This is an experimental state type. It needs more data to understand how it will be used and how it can be reflected across Ocerra, including AP dashboard.

In the meantime, it is important to identify decline scenarios beforehand and if the decline state is truly required.

Legally, an invoice cannot be declined, so let’s review a few scenarios: 

Scenario #1:

A scenario where an invoice was submitted with incorrect data, e.g. GL code is missing. 


In Ocerra, we are helping to prevent this behaviour:


If invoice total, NET or GST are not matching, this message will tell that values do not match:

However, there is an assumption that a user can still proceed and submit an invoice with incorrect data.

An approver can see it and “decline”. Here’s a few options of how it can be configured:

Option 1:

Give it a transition name “Decline” and tell the system to move invoice from submitted back to received status with an option to comment:


There is no transition to the declined state in this scenario. An invoice will move back to the received status. An accountant will see it again but will need to check the workflow comments if unsure. 

We recommend an approver to share this invoice with the accountant by using a share link feature. This will resolve a decline reason faster. 

Option 2:

Use decline state to move invoice to the declined status. For this, you will need to set it up in the workflow states first.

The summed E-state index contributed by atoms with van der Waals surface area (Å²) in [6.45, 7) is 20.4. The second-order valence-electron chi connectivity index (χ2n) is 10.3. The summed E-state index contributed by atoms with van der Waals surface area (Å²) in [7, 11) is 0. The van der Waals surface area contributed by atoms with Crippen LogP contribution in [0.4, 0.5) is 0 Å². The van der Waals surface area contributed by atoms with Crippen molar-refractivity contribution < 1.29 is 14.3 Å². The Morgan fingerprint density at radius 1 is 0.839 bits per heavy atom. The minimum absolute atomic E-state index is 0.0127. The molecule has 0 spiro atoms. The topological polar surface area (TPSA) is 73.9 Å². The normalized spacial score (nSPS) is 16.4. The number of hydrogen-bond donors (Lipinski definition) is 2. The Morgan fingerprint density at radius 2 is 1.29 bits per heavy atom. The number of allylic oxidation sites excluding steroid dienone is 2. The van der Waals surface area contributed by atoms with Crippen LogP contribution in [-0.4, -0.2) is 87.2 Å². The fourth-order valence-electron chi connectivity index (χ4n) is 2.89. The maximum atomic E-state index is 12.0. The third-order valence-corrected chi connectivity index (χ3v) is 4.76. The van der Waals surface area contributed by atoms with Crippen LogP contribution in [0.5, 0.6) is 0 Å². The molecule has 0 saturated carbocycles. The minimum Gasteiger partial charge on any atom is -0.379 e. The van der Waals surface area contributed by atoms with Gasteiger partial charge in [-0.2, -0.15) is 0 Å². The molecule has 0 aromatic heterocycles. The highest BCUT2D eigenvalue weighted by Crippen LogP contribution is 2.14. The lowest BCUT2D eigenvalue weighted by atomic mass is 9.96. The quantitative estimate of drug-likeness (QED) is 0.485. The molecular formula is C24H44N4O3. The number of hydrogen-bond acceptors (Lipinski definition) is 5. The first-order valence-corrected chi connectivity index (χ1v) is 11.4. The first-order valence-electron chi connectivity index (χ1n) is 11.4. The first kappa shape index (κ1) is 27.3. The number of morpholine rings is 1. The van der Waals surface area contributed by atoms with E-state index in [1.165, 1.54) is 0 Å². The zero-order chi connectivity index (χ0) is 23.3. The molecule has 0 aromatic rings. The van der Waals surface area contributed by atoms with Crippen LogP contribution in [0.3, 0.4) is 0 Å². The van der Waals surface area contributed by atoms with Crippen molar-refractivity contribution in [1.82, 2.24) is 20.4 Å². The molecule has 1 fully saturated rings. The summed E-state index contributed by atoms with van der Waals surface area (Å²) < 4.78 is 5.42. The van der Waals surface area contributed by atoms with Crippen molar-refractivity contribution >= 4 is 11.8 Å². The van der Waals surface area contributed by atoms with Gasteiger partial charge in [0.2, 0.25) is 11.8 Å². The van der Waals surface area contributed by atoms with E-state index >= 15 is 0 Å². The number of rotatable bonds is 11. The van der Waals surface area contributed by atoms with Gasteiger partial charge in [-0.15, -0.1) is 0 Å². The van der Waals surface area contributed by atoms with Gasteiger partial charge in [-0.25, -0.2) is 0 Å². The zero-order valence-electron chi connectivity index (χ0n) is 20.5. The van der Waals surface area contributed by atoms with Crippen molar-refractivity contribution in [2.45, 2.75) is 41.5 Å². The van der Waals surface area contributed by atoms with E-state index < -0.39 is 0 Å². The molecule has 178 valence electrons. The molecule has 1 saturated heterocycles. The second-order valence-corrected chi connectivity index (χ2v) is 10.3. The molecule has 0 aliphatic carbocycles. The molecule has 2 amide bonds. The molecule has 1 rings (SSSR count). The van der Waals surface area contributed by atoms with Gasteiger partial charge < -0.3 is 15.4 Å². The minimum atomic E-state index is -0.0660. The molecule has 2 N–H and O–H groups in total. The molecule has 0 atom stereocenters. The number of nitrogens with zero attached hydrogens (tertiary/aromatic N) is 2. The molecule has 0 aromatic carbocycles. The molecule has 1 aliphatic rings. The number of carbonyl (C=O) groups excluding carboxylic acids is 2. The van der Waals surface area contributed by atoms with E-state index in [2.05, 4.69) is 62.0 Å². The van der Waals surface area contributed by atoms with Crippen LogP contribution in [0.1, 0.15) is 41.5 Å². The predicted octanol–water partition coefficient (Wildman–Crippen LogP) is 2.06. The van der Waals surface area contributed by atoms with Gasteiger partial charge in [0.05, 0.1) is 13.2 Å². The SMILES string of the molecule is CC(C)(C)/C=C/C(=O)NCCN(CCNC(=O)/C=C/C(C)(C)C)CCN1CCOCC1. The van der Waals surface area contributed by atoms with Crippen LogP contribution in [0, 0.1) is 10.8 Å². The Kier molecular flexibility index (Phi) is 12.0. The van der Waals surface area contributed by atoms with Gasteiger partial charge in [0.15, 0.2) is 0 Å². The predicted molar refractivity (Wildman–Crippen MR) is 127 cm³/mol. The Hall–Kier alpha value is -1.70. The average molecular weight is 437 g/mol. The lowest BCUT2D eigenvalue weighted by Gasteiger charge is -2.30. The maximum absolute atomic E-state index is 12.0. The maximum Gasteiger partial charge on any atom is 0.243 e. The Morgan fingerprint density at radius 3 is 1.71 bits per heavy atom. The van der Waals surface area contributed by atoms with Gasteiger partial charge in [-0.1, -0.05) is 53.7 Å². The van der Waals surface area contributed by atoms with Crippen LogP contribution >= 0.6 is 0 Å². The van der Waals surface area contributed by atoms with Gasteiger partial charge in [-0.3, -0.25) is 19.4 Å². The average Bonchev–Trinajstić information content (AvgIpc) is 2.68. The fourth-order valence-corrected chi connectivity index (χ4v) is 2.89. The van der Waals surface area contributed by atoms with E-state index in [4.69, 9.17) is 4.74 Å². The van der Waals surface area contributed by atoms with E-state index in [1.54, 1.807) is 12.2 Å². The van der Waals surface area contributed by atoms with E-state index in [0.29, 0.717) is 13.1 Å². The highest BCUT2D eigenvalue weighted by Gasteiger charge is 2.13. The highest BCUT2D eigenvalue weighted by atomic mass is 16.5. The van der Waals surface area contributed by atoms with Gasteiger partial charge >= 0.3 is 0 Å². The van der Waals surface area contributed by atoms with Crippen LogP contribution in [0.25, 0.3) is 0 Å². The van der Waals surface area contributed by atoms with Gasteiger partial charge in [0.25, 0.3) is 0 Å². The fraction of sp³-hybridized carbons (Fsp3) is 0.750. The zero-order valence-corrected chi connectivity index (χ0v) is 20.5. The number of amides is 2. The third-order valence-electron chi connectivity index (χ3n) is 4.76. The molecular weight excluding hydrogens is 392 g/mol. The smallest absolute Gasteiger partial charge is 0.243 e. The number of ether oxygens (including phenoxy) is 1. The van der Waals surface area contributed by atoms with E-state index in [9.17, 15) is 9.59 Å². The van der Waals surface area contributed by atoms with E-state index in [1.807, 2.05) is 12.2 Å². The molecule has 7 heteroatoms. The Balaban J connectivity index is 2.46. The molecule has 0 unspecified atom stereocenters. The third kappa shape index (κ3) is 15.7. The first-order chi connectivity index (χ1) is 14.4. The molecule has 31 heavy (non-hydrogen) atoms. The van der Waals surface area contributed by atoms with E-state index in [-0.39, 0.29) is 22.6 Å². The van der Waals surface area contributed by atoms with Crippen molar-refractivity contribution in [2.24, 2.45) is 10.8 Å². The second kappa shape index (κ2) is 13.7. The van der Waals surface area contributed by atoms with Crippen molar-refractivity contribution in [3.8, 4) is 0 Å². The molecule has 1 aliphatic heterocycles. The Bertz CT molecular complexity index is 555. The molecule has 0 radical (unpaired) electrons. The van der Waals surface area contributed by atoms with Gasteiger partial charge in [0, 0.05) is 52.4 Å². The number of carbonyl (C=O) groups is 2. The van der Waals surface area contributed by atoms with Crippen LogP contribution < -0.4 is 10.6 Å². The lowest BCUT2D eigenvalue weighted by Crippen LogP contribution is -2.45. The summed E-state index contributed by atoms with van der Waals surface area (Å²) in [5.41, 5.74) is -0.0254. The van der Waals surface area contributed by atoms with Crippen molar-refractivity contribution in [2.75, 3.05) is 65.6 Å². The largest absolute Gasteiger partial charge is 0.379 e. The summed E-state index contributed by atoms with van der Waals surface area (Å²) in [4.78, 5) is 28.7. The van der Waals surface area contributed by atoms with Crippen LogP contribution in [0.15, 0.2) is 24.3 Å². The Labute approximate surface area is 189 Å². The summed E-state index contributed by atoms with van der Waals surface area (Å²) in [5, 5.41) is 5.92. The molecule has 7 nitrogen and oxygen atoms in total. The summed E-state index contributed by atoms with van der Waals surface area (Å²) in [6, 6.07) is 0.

Select Decline from state types and name it Declined.

In Transitions:

You will need to create two transitions:

  • Decline: From Submitted to Declined
  • Un-decline: From Declined to Received

Invoices will be sitting in the declined status unless un-declined. This is a less preferred scenario as invoices might be stuck in this status, compared to where invoices return to the received status. 

Either way, you can experiment with both scenarios and see what works best for you. In our opinion, the first option is more preferred. 

Scenario #2

A scenario where a supplier issues an incorrect invoice, e.g. overcharging by an x amount.

While decline WF options can be used, it might be confusing for people who are unaware that a credit note is required. 

Here’s an example of such WF:

In States, create:

In Transitions:

Create two transition lines, one from Request Credit and another Credit Received:

Decline state is not required in this scenario.

(!) Experimenting with live workflows

Before applying any changes to your existing WF, we suggest creating a test workflow with a test supplier. Run this workflow with a test invoice and if happy, apply to other workflows. 

Here’s a free resource to create demo invoices.